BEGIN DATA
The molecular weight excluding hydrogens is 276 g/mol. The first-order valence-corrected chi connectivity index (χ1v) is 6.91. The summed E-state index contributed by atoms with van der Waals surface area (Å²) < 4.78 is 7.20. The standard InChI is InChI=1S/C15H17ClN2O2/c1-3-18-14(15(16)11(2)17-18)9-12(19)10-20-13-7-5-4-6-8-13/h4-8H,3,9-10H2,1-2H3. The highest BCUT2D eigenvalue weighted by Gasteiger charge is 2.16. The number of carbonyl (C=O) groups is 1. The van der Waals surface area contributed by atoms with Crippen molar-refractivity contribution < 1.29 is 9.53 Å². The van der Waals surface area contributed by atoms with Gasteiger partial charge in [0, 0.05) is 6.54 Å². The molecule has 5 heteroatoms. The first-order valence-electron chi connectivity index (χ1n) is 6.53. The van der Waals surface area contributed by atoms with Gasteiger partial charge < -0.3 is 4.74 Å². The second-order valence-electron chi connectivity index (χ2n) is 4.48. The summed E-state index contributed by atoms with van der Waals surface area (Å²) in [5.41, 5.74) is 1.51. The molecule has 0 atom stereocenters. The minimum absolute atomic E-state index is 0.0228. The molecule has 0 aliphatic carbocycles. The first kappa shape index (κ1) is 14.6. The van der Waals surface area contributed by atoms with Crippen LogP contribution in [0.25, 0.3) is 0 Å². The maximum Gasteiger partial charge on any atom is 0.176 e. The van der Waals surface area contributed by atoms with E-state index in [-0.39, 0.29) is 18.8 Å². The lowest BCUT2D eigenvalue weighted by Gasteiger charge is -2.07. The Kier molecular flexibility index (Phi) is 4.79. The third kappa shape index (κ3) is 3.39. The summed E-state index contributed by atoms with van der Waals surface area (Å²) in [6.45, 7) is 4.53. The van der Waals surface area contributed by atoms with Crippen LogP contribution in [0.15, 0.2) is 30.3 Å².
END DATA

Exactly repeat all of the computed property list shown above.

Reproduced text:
The molecular weight excluding hydrogens is 276 g/mol. The first-order valence-corrected chi connectivity index (χ1v) is 6.91. The summed E-state index contributed by atoms with van der Waals surface area (Å²) < 4.78 is 7.20. The standard InChI is InChI=1S/C15H17ClN2O2/c1-3-18-14(15(16)11(2)17-18)9-12(19)10-20-13-7-5-4-6-8-13/h4-8H,3,9-10H2,1-2H3. The highest BCUT2D eigenvalue weighted by Gasteiger charge is 2.16. The number of carbonyl (C=O) groups is 1. The van der Waals surface area contributed by atoms with Crippen molar-refractivity contribution < 1.29 is 9.53 Å². The van der Waals surface area contributed by atoms with Gasteiger partial charge in [0, 0.05) is 6.54 Å². The molecule has 5 heteroatoms. The first-order valence-electron chi connectivity index (χ1n) is 6.53. The van der Waals surface area contributed by atoms with Gasteiger partial charge < -0.3 is 4.74 Å². The second-order valence-electron chi connectivity index (χ2n) is 4.48. The summed E-state index contributed by atoms with van der Waals surface area (Å²) in [5.41, 5.74) is 1.51. The molecule has 0 atom stereocenters. The minimum absolute atomic E-state index is 0.0228. The molecule has 0 aliphatic carbocycles. The first kappa shape index (κ1) is 14.6. The van der Waals surface area contributed by atoms with Crippen LogP contribution in [0.25, 0.3) is 0 Å². The maximum Gasteiger partial charge on any atom is 0.176 e. The van der Waals surface area contributed by atoms with E-state index in [-0.39, 0.29) is 18.8 Å². The lowest BCUT2D eigenvalue weighted by Gasteiger charge is -2.07. The Kier molecular flexibility index (Phi) is 4.79. The third kappa shape index (κ3) is 3.39. The summed E-state index contributed by atoms with van der Waals surface area (Å²) in [6.45, 7) is 4.53. The van der Waals surface area contributed by atoms with Crippen LogP contribution in [0.15, 0.2) is 30.3 Å².